FIGURE 2-7: Category select meta box for new links
WordPress features a robust system for managing all of your web site's media. Media refers to the images, video, audio recordings, and files uploaded to your web site using WordPress. Media that is uploaded in WordPress can easily be inserted into any post or page for display. Media can be uploaded and attached at a post/page level or directly to the Media Library.
The WordPress Media Library is where you can add, manage, and delete all media across your entire WordPress web site. The Media Library SubPanel enables you to manage all media on your web site, whether uploaded directly in the Media Library or uploaded directly to a post or page.
You can upload media to your WordPress web site by clicking the Add New link under the Media SubPanel on your Admin Menu. Click the Select Files button to upload media using the Flash uploader. If you experience issues with the Flash uploader (it doesn't work on every host) you can click the link for the Browser Uploader.
One major feature of the Flash uploader that is often overlooked is the ability to upload multiple files at a time. Simply select a group of files in the dialog box that appears and click Open. All files selected are listed showing an upload status bar while the images are uploaded to your web site. The browser uploader can upload only a single file at a time.
If you experience problems uploading media, the first thing to check is the permissions set on your uploads folder. By default WordPress folders should be set to 755 for security reasons, but some hosts
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require the uploads folder to be set to 777. These numbers represent the chmod access level assigned to each directory and file on your web server. If you are running WordPress on a Windows server you should give the IUSER account write permissions to the uploads folder. This allows WordPress to upload any media files directly to your web site.
WordPress does not filter by file type; therefore all file types are technically supported for uploading. This can also create a security vulnerability and should be locked down if you allow your members to upload media files. Plugins are available that can restrict the media upload to specific file types, such as only images.
Media is inserted on the Post/Page Edit screen. From here you can select any media that has been uploaded across your web site and insert it directly into your post or page. You can also upload any new media that you would like for use in your post or page.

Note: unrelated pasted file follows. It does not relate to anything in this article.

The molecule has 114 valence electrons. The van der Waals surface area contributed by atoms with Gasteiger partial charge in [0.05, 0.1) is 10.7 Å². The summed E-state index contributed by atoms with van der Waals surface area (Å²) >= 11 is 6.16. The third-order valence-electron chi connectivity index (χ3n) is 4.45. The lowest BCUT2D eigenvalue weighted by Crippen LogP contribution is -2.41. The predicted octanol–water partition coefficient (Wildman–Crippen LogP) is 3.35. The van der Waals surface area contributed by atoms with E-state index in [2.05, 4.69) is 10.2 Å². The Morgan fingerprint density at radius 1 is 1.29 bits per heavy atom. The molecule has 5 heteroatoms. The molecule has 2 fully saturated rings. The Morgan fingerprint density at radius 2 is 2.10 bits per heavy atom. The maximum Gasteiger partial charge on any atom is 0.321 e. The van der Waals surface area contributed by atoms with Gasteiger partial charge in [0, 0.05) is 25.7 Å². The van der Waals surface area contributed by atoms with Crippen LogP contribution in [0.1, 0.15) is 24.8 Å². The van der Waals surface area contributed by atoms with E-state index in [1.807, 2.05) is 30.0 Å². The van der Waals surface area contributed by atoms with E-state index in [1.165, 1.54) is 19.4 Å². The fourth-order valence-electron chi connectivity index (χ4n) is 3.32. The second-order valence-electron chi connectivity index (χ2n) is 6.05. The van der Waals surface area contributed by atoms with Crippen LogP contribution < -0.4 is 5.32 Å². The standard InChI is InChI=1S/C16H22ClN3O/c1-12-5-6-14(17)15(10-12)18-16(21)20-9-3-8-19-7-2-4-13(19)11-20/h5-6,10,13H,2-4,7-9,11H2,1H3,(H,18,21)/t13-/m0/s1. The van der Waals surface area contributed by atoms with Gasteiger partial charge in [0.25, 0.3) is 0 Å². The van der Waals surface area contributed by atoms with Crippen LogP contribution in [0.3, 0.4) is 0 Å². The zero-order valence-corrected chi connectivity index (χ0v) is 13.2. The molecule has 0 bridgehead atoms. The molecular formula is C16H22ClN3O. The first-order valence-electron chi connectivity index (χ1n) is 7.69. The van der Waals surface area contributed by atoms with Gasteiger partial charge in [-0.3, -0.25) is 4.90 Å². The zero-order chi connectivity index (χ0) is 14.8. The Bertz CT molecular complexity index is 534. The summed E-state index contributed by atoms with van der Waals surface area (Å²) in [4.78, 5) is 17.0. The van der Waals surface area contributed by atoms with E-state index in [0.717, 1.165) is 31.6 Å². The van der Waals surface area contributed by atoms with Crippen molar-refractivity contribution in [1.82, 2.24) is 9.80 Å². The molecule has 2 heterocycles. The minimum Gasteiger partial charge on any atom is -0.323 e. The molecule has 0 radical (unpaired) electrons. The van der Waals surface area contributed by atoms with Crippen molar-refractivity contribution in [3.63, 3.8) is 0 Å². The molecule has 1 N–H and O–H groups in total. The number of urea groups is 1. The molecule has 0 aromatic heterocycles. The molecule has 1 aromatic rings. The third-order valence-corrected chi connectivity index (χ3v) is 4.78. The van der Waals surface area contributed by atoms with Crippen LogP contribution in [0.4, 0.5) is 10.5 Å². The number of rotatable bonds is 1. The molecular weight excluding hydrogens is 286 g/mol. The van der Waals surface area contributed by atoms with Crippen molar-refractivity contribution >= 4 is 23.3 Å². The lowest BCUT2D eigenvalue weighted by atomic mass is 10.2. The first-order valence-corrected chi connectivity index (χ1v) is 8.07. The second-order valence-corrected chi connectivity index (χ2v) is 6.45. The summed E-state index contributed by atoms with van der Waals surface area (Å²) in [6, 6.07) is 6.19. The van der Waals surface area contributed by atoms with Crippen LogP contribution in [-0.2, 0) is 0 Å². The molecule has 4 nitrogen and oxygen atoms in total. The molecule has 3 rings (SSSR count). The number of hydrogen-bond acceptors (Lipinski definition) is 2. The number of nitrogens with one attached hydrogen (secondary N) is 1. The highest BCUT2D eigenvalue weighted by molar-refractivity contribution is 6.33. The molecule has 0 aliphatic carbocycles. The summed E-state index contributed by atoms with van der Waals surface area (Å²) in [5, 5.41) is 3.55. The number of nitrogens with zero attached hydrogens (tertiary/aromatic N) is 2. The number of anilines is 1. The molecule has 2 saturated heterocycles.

To insert media, start by clicking one of the four icons located next to the Upload/Insert text link below the post title. The icons represent image, video, sound, and media. Clicking any one of these icons brings up the Thickbox overlay to upload and insert media into your post or page. From here you will notice multiple tabs across the top of the Thickbox, but the two we are focused on are the Gallery and Media Library tabs. The Gallery tab, which only shows up after you upload an image to your post, houses all images uploaded to that particular post. The Media Library tab houses all images uploaded across your entire WordPress web site. Clicking either tab displays images in a list format.
To insert an image into your post, click the Show link located to the right of the image you want to embed. This expands the box and shows you all of the properties associated with that image. Here you can set the image title, caption, and also a short image description. You can also set the link URL for the image, so if the image should link to another web page this is where you would enter it. Be sure to select the correct alignment and size then click the Insert into Post button. Upon clicking this button the Thickbox overlay disappears and the image is embedded into the post content box. If you are using the visual editor you should see your image displayed.
WordPress also has a built in Gallery feature. This feature allows you to upload multiple images to a single post or page and display all of those images in a nicely formatted gallery. To use the gallery, start by uploading multiple images to a post. After you have a couple images uploaded, close the Thickbox overlay by clicking anywhere outside of the popup, or just click the X in the upper right hand corner. Next we'll use a shortcode in our post content to represent the gallery. A shortcode is a specific piece of code, usually wrapped in brackets, that is recognized by WordPress or a plugin. When editing a post or page you will see the actual shortcode, but when viewing the post or page on your web site the shortcode will be replaced by the functionality attached to that shortcode, in this case an image gallery. Drop this shortcode in your post content: [gallery] and save your post. An image gallery will now be displayed in your post! The gallery shortcode also supports different options that you can use. To specify the number of columns in your gallery (the default is 3) use this option: [gallery columns="4" ]. You can also display a gallery from a different post by specifying the post id: [gallery id= "5"].